Sweden's minority Social Democrat government decided to phase out nuclear power earlier this year, after reaching a political agreement with the Centre Party and Left Party (ENDS Daily 4 February). Nuclear power currently contributes about half of Sweden's electricity. The government is now consulting on a detailed plan, which includes radical changes to the country's energy infrastructure.
As it promised in February, the FSI has written to members of the Swedish parliament warning of adverse economic consequences if the phase-out goes ahead. Yesterday, the association issued a 10-page report challenging the legality of the proposal.
According to the FSI, the plan contravenes the Swedish constitution and the Council of Europe convention on human rights because it is not in the public interest. The association argues that phasing out nuclear power will lead to higher energy prices and more unemployment.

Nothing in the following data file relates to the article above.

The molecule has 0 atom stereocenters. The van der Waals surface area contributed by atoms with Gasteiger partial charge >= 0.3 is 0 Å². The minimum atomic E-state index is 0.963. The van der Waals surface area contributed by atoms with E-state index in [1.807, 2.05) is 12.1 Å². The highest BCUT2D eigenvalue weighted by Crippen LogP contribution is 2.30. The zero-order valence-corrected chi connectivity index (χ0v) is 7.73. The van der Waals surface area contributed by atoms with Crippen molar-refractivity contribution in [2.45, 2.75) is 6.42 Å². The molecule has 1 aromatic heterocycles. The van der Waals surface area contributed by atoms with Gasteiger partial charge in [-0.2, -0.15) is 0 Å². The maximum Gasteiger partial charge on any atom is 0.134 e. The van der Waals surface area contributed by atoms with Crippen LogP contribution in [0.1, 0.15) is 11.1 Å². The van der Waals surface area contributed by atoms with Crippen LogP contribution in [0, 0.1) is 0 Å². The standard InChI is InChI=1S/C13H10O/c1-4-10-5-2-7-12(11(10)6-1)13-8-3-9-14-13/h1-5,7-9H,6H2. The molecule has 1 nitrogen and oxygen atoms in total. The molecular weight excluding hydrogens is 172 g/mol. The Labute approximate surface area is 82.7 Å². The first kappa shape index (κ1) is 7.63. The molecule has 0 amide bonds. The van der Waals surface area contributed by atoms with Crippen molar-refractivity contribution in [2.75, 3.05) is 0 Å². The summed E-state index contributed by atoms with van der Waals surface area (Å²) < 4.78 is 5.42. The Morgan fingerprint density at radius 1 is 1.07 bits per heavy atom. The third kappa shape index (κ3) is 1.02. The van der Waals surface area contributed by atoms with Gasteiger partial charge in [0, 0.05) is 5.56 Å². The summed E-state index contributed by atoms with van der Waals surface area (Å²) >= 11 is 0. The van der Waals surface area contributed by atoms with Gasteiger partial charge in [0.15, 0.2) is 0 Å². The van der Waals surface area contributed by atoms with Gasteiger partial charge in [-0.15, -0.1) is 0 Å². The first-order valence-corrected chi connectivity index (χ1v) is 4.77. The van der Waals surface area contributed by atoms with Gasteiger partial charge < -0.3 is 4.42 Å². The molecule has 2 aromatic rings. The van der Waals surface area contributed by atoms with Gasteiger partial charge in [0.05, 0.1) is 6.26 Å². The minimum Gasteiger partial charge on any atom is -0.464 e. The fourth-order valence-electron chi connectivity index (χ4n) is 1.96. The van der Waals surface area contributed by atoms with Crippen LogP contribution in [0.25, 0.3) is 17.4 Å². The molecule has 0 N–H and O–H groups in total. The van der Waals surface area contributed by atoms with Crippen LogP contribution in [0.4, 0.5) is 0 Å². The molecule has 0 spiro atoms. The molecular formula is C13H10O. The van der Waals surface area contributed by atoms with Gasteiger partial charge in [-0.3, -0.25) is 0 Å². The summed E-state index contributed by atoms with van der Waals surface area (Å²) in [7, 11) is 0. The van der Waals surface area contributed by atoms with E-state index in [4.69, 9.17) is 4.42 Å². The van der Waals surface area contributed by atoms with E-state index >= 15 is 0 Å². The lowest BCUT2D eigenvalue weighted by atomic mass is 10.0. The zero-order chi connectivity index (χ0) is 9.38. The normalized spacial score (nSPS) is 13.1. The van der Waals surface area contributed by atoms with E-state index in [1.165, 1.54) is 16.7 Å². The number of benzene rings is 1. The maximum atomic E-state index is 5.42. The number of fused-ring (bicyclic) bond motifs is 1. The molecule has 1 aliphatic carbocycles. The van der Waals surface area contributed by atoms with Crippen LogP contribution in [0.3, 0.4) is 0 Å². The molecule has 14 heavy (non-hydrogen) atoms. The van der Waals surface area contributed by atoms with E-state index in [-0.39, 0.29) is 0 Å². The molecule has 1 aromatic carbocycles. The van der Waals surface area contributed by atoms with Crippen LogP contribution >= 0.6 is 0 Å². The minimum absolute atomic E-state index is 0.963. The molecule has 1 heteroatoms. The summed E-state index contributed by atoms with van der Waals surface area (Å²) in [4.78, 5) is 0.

Another criticism levelled at the government is that the compensation it is proposing to pay to nuclear plant operators is too low. The FSI complains particularly about the level proposed for Sydkraft, which owns two plants earmarked for closure by 2001.
The FSI will not have to wait long for an official verdict on its challenge. The government is required to submit legislative proposals to a national law council for approval before it presents them formally to parliament for ratification
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